The EnumSet class extends AbstractSet. The EnumSet class has no public constructors, and only contain static factory methods.[30]

EnumSet contains the static factory method EnumSet.of().[31] This method is an aggregation method.[30] It takes in several parameters, takes into account of the type of the parameters, then returns an instance with the appropriate type.[30] As of 2018, In Java SE8 OpenJDK implementation uses two implementations of EnumSet which are invisible to the client, which are RegularEnumSet and JumboEnumSet.[30] If the RegularEnumSet no longer provided any performance benefits for small enum types, it could be removed from the library without negatively impacting the Java Collection Library.[30]

EnumSet is a good replacement for the bit fields, which is a type of set, as described below.[31]

Traditionally, whenever developers encountered elements of an enumerated type that needs to be placed in a set, the developer would use the int enum pattern in which every constant is assigned a different power of 2.[31] This bit representation enables the developer to use the bitwise OR operation, so that the constants can be combined into a set, also known as a bit field. This bit field representation enables the developer to make efficient set-based operations and bitwise arithmetic such as intersection and unions.[31]

However, there are many problems with bit field representation approach. A bit field is less readable than an int enum constant.[31] Also, if the elements are represented by bit fields, it is impossible to iterate through all of these elements.[31]

A recommended alternative approach is to use an EnumSet, where an int enum is used instead of a bit field.[31] This approach uses an EnumSet to represent the set of values that belong to the same Enum type.[31] Since the EnumSet implements the Set interface and no longer requires the use of bit-wise operations, this approach is more type-safe.[31] Furthermore, there are many static factories that allow for object instantiation, such as the method EnumSet.of() method.[31]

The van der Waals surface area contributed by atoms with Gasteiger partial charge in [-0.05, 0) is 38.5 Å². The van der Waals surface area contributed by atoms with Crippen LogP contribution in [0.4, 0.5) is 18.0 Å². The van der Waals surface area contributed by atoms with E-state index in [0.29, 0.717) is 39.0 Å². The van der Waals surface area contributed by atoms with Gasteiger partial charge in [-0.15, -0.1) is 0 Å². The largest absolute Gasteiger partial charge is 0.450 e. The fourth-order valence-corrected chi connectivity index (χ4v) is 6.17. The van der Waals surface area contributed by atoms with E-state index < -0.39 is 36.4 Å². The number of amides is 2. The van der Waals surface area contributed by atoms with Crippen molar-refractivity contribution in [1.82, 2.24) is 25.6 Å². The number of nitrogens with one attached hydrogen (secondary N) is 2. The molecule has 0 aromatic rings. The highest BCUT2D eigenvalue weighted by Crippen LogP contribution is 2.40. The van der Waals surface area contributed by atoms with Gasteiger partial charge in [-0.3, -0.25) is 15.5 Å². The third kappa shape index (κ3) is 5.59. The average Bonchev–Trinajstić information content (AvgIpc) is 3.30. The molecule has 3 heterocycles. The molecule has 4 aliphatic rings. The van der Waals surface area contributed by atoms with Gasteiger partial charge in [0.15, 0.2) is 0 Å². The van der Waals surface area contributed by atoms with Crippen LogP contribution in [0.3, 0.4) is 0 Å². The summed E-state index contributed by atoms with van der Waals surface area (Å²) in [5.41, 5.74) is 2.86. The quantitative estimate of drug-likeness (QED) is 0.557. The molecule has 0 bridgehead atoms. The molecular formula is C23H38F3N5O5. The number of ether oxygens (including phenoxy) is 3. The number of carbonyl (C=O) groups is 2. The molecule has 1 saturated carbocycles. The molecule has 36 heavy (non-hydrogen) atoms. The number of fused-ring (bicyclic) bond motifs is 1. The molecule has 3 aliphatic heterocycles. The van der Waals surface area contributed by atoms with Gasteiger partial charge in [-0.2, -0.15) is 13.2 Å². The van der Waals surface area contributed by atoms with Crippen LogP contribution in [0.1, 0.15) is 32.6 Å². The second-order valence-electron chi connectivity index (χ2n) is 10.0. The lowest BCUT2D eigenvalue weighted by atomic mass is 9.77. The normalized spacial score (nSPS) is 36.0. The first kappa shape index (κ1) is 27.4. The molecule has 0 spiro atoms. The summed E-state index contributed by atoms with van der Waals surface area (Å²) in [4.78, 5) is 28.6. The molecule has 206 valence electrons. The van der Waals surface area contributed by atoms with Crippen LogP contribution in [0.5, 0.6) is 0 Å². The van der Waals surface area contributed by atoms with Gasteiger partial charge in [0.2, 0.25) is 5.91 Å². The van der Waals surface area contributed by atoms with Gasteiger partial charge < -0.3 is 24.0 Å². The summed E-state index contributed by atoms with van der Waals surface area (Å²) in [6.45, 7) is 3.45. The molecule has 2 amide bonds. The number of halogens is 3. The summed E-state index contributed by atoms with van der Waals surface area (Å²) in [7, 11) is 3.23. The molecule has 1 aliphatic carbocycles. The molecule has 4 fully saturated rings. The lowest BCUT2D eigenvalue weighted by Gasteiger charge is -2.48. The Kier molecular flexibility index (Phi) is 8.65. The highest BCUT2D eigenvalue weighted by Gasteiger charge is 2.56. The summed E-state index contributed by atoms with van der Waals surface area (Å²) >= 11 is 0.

After the introduction of the EnumSet, the bit field representation approach is considered to be obsolete.[31]

HashSet class[edit]

HashSet uses a hash table. More specifically, it uses a java.util.LinkedHashMap to store the hashes and elements and to prevent duplicates.

LinkedHashSet class[edit]

The java.util.LinkedHashSet class extends HashSet by creating a doubly linked list that links all of the elements by their insertion order. This ensures that the iteration order over the Set is predictable.

CopyOnWriteArraySet class[edit]

CopyOnWriteArraySet is a concurrent replacement for a synchronized Set. It provides improved concurrency in many situations by removing the need to perform synchronization or making a copy of the object during iteration, similar to how CopyOnWriteArrayList acts as the concurrent replacement for a synchronized List.[32] On the other hand, similar to CopyOnWriteArrayList, CopyOnWriteArraySet should not be used when sychronization is mandatory.

SortedSet interface[edit]

The java.util.SortedSet interface extends the java.util.Set interface. Unlike a regular Set, the elements in a SortedSet are sorted, either by the element's compareTo(T o) method, or a method provided to the constructor of the SortedSet. The first and last elements of the SortedSet can be retrieved using the first() and last() methods respectively, and subsets can be created via minimum and maximum values, as well as beginning or ending at the beginning or ending of the SortedSet. The java.util.TreeSet class implements the SortedSet interface.[33]